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Pharma: Transition to product patent - Views on News from Equitymaster
 
 
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  • Oct 6, 2004

    Pharma: Transition to product patent

    January 1, 2005 is the day when Indian pharmaceutical sector will take its first step towards the fundamental shift from an unregulated market to a regulated market (though not as stringent as US or some European countries). Till date, government price controls and patent laws have determined the structure of the domestic pharmaceutical market. Although, the industry was in tight controls it still managed to grow at a rapid pace.

    Since 1970, when the Patent Act came into force, the industry has grown by almost 14% CAGR till 2003. This growth was led by the global orientation of Indian pharmaceutical industry. The pharmaceutical exports of the country has grown at a rapid pace of almost 30% in last 15 years, thanks to increasing the cost efficiencies of Indian manufacturers. In the last few years, the domestic pharma market too has shown considerable growth (over 12.5% CAGR since 1970). The growth would have been much higher, had it not been for the fragmented nature of the industry (over 20,000 pharma companies). This has led to competitive and thus pricing pressure.

    From 2005, the Indian pharmaceutical industry is set to move towards product patent regime (earlier it was process patent regime). This essentially means that a product for which patent has been granted or for which patent application has been submitted after January 1, 1995, cannot be reverse engineered and launched in the market by the generic companies. In light of this, the next decade is likely to see a fundamental shift in the industry structure.

    Post 2005 we do not expect any drastic change in the industry growth rate of 6%-8%, which has been witnessed in the last 2-3 years. Our interaction with pharma companies (both MNC and domestic) suggests that patented products are likely to contribute significantly only after 2010 and may contribute about 8%-10% of revenues after 2010.

    But the impact on domestic companies will be seen beyond 2007 or so, as new product introduction by these companies might slow down owing to the new product patent law. However, there are domestic companies, which have option of partnering with MNC companies that do not have a presence in India. Companies like Nicholas Piramal and Cadila Healthcare have already begun this process by strengthening their field force. Infact, Nicholas Piramal has started this process by entering into agreements with Ethypharma and Genzyme Corporation.

    We do not foresee slackening of price competition in near future, but new-patented products with significant therapeutic advantage over the already existing products may see higher pricing as patients and doctors will like to move towards those products for better treatment. There might be price differential of more than 10 times in some cases. However, how much market share these new products will be able to get, depends on the purchasing power and the demographic profile of India.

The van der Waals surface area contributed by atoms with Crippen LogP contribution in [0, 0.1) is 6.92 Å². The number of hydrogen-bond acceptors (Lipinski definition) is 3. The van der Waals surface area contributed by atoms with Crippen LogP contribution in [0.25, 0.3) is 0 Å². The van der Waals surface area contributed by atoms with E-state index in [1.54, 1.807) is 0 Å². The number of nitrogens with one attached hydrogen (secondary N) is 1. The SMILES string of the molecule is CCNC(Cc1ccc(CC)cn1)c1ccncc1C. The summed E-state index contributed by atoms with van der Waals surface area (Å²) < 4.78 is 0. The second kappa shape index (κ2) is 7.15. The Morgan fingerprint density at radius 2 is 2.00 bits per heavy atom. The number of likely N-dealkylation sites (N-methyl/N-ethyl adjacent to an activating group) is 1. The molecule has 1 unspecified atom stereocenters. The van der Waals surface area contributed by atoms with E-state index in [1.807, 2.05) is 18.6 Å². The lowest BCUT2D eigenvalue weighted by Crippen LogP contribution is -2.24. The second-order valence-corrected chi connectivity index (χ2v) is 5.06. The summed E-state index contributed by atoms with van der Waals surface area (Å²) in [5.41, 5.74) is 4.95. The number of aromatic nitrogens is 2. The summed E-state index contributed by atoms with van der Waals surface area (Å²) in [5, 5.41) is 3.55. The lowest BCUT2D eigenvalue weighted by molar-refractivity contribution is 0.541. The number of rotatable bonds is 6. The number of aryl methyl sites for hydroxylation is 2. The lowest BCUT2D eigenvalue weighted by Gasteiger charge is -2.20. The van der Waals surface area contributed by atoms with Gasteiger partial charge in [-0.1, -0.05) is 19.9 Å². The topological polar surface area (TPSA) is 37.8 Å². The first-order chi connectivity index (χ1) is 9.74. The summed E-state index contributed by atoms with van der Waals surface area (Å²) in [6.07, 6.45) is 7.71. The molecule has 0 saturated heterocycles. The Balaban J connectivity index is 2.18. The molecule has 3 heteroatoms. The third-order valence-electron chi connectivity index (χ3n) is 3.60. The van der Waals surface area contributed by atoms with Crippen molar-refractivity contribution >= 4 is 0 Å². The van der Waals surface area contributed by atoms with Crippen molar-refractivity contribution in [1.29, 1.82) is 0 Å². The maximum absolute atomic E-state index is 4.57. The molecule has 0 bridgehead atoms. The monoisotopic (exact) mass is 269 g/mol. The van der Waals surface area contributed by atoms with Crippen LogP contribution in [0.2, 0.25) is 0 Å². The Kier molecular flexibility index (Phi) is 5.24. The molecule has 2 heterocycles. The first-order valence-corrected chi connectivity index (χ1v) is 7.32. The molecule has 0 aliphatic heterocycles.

However, it must be noted that the increasing activity in the economy and rapidly growing services sector has improved the purchasing power of Indian consumers. One thing to note here is that most of the new therapies are likely to come from the lifestyle segment, and people suffering from these diseases are more likely to pay higher for better therapeutic affect. Also, going forward we might see consolidation in the Indian pharmaceutical industry. Smaller players even in the organised sector might not be able to cope up with the changing environment.

    However, one positive aspect that emerges out of this transition is that Indian companies are now focusing on R&D activities and are investing in developing NCE and NDDS products. This will lead to large domestic companies surviving the heat of competition by virtue of innovation. Already large Indian companies such as Ranbaxy, Dr Reddy's and Wockhardt have made significant R&D inroads, while smaller companies such as Glenmark Pharma and Orchid Chemicals are moving towards it. Going forward, we may see higher R&D expenditure to the tune of 7%-10% of revenues.

    In the new regime, MNC pharma companies are likely to benefit the most. However, we do not expect MNC pharmaceutical companies to register immediate gains post 2005, but these companies will have advantage of their strong parent drug pipeline in the long run. Companies, which have strong presence in the domestic market, will have an added advantage on marketing front. According to us, companies like Glaxo, Pfizer and Aventis are likely to benefit the most in this scenario.

    As an investor, one should look at both Indian as well as MNC pharma companies as an investment avenue. While MNC pharma companies are sure to benefit in the long run in this new patent regime, which pharma company will benefit the most is the question. It must be noted that MNC companies, which have strong parent back up and big marketing presence are likely to benefit the most. While, bigger Indian companies are likely to gain from their international operations, they will also benefit from Indian operations if they continue focusing on R&D activities.

     

     

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